You and Us (and the IRS)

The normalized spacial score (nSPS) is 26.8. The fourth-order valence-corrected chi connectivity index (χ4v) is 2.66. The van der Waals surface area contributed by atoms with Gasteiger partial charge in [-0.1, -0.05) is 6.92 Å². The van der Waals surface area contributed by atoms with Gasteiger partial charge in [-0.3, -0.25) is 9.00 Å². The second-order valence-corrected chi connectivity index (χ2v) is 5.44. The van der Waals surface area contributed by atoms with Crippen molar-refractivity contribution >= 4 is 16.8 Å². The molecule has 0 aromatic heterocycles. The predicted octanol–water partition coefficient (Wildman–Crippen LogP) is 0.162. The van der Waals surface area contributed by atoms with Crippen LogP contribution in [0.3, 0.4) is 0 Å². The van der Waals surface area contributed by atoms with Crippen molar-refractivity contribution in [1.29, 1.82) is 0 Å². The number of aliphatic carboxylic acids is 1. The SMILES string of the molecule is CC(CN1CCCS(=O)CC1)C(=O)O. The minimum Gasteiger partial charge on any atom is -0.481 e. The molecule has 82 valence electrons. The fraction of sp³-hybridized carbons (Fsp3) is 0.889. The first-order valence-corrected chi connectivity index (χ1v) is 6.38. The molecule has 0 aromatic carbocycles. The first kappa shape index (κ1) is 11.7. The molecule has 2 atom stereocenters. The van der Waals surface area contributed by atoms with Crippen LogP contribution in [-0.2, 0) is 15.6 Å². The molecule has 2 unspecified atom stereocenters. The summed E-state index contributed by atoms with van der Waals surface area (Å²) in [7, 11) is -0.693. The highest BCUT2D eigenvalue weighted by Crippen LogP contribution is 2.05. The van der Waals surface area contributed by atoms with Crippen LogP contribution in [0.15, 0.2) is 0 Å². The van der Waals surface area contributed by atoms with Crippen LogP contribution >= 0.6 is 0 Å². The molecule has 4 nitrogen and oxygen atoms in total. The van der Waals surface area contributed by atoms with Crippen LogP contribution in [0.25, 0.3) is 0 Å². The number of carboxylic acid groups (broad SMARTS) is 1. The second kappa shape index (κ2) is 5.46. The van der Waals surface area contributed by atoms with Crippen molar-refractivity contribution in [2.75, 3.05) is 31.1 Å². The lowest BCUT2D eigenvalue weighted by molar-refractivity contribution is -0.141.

The walls of Swiss bank secrecy came tumbling down Wednesday when UBS agreed to pay $780 million in fines to settle tax-fraud charges—and, significantly, to hand over the names of Americans who had parked money in Switzerland to evade hundreds of millions of dollars U.S. taxes. Exactly how many names are coming remains to be seen. Estimates range from a few hundred to several thousand clients. The Wall Street Journal and Financial Times put the number at 250. The Neue Zuricher Zeitung said it could approach 300 clients. The New York Times and Associated Press say the number could eventually approach 17,000 or even 19,000 people, based on earlier assertions by federal authorities. A list of the clients was included in the 18-page deferred prosecution agreement UBS struck with the U.S. Justice Department, but that list was sealed by the U.S. District Court in Fort Lauderdale, Florida. The names are scheduled to be released when the federal district court accepts the agreement. That could be as soon as Thursday. In the past, prosecutors have said that UBS helped Americans hide $20 billion in assets and thus avoid $300 million a year in taxes from late 2002 through 2007. UBS faced a difficult task in answering the federal allegations that its bankers deliberately marketed Swiss bank secrecy to U.S. clients who were interested in evading income taxes in this country. In 2004 alone, for example, about 32 UBS bankers traveled to the U.S. to meet with American clients nearly 3,800 times to discuss their clients’ Swiss bank accounts, according to court documents. The government said that UBS bankers tried to hide their business by using code words, encrypted laptops, and "other counter-surveillance techniques."Related LinksShell In $353 Million Settlement44, Day 27: Home AgainAre Uninsured Bank Depositors in Danger?